Plans to abolish air passenger duty in Scotland have been met with a mixed response.
The Scottish government has published responses to a three-month consultation on proposals to cut and replace the duty from 2018.
Almost half of the responses expressed concerns, with the majority centred on environmental issues.
The tax was devolved to the Scottish government following last year’s referendum result, with the SNP vowing to reduce the tax from April 2018 before abolishing it entirely "when public finances allow".
Scottish green party member Andy Wightman said: "It's disappointing that the finance minister is not heeding the concerns being expressed in this consultation.
"The Scottish government seems intent on pressing ahead but there is clearly not a majority in parliament for scrapping APD.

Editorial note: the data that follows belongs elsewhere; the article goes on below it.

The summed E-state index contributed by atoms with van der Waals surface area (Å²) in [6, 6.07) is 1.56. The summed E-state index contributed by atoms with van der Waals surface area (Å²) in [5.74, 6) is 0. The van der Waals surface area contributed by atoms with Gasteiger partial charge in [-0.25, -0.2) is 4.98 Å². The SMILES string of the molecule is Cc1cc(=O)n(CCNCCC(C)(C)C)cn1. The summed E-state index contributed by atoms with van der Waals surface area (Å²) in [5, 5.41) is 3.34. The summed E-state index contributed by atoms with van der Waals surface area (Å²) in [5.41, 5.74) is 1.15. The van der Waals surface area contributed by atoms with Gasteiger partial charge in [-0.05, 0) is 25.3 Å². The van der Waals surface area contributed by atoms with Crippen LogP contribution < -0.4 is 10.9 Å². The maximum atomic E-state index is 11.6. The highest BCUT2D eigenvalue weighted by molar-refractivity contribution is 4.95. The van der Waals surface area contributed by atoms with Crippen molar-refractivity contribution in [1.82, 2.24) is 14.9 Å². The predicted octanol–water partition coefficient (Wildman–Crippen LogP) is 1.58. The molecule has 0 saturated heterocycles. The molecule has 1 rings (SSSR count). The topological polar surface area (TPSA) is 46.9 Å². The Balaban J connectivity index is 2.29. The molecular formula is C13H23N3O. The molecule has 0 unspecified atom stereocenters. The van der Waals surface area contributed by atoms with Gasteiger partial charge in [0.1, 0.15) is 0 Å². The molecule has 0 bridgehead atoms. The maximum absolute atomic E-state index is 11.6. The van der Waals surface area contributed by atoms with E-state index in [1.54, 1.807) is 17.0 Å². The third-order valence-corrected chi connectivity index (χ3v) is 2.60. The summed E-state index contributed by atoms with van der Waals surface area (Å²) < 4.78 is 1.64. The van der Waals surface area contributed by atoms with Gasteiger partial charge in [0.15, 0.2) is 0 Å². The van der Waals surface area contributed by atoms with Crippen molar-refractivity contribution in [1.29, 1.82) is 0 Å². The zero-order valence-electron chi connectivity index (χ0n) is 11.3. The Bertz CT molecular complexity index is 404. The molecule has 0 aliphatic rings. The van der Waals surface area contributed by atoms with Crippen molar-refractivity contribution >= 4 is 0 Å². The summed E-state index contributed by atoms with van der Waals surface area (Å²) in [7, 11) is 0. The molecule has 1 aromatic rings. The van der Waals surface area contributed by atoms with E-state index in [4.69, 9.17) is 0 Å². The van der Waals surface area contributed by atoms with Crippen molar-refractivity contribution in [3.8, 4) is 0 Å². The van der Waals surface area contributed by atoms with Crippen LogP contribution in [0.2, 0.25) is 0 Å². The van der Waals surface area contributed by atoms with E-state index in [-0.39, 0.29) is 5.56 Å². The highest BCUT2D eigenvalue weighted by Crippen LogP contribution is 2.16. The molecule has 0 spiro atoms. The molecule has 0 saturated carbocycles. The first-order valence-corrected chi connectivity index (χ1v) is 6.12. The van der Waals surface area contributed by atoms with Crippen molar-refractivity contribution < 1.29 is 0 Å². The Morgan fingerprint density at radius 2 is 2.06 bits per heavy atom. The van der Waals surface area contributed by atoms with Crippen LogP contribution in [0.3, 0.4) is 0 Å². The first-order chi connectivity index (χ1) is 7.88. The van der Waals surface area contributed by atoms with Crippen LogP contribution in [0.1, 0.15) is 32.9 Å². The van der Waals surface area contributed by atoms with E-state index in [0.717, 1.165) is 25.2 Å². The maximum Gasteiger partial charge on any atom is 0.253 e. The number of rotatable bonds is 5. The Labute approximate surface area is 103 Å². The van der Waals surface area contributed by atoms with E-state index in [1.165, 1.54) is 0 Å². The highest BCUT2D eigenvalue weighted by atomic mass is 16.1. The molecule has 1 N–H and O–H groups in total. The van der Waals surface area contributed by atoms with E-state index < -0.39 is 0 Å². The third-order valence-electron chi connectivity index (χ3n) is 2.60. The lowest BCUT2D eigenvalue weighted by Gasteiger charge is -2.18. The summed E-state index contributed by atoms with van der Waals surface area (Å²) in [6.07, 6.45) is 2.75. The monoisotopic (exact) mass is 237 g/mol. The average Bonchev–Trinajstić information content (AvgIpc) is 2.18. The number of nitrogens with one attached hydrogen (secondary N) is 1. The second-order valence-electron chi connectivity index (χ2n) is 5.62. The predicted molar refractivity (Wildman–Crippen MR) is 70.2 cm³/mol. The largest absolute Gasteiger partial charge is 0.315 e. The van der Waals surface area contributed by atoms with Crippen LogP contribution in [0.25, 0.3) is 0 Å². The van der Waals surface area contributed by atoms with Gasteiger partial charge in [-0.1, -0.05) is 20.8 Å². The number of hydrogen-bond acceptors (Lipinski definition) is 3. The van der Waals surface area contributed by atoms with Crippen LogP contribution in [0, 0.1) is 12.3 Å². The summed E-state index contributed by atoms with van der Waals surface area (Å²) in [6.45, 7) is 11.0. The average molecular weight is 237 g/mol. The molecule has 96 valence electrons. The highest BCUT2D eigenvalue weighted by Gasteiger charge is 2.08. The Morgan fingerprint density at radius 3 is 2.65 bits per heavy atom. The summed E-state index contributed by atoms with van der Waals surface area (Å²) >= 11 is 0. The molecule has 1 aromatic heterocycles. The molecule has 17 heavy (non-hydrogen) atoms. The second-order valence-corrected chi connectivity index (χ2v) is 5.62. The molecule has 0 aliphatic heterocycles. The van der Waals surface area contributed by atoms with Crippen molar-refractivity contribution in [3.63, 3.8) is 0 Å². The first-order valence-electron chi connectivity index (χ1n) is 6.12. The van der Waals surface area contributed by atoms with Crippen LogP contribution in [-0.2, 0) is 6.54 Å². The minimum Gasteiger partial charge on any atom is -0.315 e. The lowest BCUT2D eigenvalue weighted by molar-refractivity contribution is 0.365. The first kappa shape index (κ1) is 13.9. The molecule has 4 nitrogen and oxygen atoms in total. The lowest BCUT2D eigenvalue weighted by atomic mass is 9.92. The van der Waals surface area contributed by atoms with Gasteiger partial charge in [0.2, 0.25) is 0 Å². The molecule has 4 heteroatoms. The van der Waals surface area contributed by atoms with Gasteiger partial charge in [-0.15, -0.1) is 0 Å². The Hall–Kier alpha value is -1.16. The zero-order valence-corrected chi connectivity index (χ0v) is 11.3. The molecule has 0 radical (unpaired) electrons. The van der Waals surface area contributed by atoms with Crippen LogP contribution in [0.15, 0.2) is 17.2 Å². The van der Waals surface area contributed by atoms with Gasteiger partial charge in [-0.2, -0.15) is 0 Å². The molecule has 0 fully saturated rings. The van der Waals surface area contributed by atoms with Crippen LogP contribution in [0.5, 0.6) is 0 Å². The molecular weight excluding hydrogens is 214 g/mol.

"Ministers would do well to consider ways to use the new tax powers to promote social justice rather than simply giving a tax break to an already under-taxed heavily-polluting industry and wealthy frequent fliers."
Scottish Labour also called for the APD proposals to be scrapped.
Transport spokesman Neil Bibby said: "Labour have argued for years that cutting Air Passenger Duty won't make Scotland fairer or greener.
"An APD cut is the wrong priority at the wrong time, and now the SNP government's own consultation agrees with us. This is a major embarrassment for the SNP."
However, finance secretary Derek Mackay said the tax continues to “act as a barrier” to investment into Scotland.
Our plan, taking into account the responses to the consultations, will be to start reducing the overall burden of a new tax in Scotland from April 2018, implement a 50% reduction in full by the end of the current Scottish Parliament, and then abolish the tax entirely when public finances allow.
"This a fundamental component of our efforts to boost Scotland's economy through improving international connectivity and generating sustainable growth."